Sharks' Teeth

If you’ve been through an aquarium field trip or can remember the five “cool” things you learned in biology, you probably remember the deal with a shark’s teeth. They’re shed like fingernails, regenerative mouth-bones with more on deck behind the first row, and so on. Some species grow thousands through their lifetime. They’re also some of our most recognizable relics from previous geologic periods or eerie windows into today’s oceans, occupying most of the earth but largely unknowable to the billions of people who are supposed to be their stewards.

Sharks’ Teeth the band — the synthesizer-based project from prolific New Orleans songwriter Tyler Scurlock — lines up onstage in a row, each performer behind an array of vintage synthesizers and drum machines, a loose Kraftwerk-inspired assemblage. Scurlock has recorded more than a dozen albums as Sharks’ Teeth, first as a sort of bedroom project for his synth obsession, gradually taking shape as a full-band outfit performing fragile dance music, often performed in an ambitious quadraphonic setup. That lineup depends on the antique vessels in front of it, on the edge of needing replacement or repair but conquering death for one gig until the next.

For 2018 EP “Orlando’s Bloom,” Scurlock, Devin Hildebrand, Shelby Grosz and Emily Hafner recorded to one 1-inch tape reel, produced by Andrew Rudolph Plovnick and Will Hagan and untouched by software or any kind of digital manipulation until its release. (Its liner notes come with the assurance that “no sound made by these instruments is ever the same twice and the tape this album was made on degraded and swelled from the tracking and humidity.”)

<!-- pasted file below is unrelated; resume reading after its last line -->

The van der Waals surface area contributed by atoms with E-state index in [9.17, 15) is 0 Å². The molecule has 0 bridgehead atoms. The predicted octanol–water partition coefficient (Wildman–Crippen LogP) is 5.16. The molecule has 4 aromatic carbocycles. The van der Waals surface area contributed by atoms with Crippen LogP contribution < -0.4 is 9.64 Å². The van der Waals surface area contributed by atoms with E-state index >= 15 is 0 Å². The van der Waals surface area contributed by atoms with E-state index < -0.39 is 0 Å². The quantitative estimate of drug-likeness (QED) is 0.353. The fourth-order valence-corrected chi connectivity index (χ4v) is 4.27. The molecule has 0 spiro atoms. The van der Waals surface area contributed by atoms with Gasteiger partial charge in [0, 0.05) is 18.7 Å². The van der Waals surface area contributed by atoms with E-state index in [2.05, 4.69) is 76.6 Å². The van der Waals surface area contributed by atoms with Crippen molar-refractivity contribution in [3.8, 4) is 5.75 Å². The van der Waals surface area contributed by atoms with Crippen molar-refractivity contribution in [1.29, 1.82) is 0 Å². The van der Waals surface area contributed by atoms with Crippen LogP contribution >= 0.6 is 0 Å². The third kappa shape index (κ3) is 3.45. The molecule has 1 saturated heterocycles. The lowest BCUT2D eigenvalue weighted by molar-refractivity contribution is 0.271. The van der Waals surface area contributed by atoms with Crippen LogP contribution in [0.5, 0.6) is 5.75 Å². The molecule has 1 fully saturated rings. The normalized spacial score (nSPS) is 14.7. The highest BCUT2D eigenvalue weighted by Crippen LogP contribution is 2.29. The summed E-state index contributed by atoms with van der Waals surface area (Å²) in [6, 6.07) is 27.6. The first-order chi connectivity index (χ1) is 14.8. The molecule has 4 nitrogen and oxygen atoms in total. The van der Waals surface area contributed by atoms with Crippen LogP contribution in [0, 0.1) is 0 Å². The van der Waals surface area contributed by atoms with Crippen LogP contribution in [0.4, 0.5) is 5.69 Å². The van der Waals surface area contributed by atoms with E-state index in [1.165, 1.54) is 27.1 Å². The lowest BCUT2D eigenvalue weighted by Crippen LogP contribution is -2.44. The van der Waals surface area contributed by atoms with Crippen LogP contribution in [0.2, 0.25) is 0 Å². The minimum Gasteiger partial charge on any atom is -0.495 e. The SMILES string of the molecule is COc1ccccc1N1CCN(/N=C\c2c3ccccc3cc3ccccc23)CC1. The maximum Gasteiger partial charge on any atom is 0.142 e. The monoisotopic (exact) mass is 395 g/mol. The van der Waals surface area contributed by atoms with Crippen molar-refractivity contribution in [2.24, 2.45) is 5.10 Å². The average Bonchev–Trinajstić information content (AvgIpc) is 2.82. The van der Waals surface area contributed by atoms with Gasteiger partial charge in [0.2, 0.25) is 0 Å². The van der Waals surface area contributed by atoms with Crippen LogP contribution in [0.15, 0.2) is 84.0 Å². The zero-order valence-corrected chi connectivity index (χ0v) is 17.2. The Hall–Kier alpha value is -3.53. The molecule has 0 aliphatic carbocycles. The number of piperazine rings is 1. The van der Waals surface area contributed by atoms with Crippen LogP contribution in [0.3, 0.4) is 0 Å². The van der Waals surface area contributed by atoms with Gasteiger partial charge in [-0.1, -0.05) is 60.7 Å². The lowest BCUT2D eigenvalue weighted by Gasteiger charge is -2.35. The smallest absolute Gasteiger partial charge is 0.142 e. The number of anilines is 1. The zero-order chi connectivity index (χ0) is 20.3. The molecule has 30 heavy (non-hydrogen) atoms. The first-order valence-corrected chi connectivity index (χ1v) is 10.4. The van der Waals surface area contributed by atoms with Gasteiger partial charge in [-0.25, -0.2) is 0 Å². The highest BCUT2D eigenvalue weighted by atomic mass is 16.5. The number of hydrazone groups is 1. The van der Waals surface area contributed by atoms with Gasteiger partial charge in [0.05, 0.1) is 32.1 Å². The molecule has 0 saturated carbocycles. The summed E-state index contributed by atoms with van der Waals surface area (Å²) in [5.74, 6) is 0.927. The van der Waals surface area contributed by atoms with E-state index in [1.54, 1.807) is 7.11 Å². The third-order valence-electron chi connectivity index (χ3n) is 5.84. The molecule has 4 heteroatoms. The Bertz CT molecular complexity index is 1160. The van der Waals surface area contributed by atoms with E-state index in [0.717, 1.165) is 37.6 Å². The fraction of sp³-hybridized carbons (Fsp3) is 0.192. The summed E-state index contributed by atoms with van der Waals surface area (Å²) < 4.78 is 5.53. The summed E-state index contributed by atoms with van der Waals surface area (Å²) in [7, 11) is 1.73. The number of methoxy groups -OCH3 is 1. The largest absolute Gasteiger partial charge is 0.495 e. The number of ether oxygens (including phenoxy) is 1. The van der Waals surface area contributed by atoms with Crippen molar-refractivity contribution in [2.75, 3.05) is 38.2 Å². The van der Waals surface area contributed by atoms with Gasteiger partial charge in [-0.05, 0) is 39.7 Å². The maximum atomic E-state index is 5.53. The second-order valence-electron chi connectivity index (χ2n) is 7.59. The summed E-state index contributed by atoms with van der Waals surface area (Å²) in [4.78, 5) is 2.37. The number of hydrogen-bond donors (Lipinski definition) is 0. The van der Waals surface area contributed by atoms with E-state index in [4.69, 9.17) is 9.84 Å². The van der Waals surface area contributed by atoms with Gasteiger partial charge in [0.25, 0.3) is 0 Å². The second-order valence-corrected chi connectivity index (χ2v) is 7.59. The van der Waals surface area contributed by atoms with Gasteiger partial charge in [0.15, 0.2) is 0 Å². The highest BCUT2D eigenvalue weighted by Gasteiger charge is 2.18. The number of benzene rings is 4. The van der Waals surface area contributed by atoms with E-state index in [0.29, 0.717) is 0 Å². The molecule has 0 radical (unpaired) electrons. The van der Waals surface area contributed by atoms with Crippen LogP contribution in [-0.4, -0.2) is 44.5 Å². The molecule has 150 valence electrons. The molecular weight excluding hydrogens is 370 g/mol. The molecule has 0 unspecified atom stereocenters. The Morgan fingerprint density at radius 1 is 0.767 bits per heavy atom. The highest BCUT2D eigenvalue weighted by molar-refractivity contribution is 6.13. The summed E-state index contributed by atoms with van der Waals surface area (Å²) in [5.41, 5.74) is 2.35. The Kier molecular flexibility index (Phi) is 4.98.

Its slow, spaced-out passages are anchored in familiar dinky-sounding church organs backed by pitter-pat drum machines, then warped in analog and layered with bass riffs, additional keys and stretched-out vocal melodies. A version of “Lost in the Cosmos” from Sharks’ Teeth’s excellent 2016 full-length album “It Transfers & Grows” (Gigantic Noise) is dialed-down into a ghostly version of itself. Single “Bass VI of Love” modulates between two escalating notes like a dying machine sputtering out its final message. It’s the slow death of one row of old bones, but there’s real flesh behind them.

Lafayette’s Scenic World and Amelia Neville open at 8 p.m. Saturday, Nov. 10 at Banks Street Bar, 4401 Banks St., (504) 486-0258;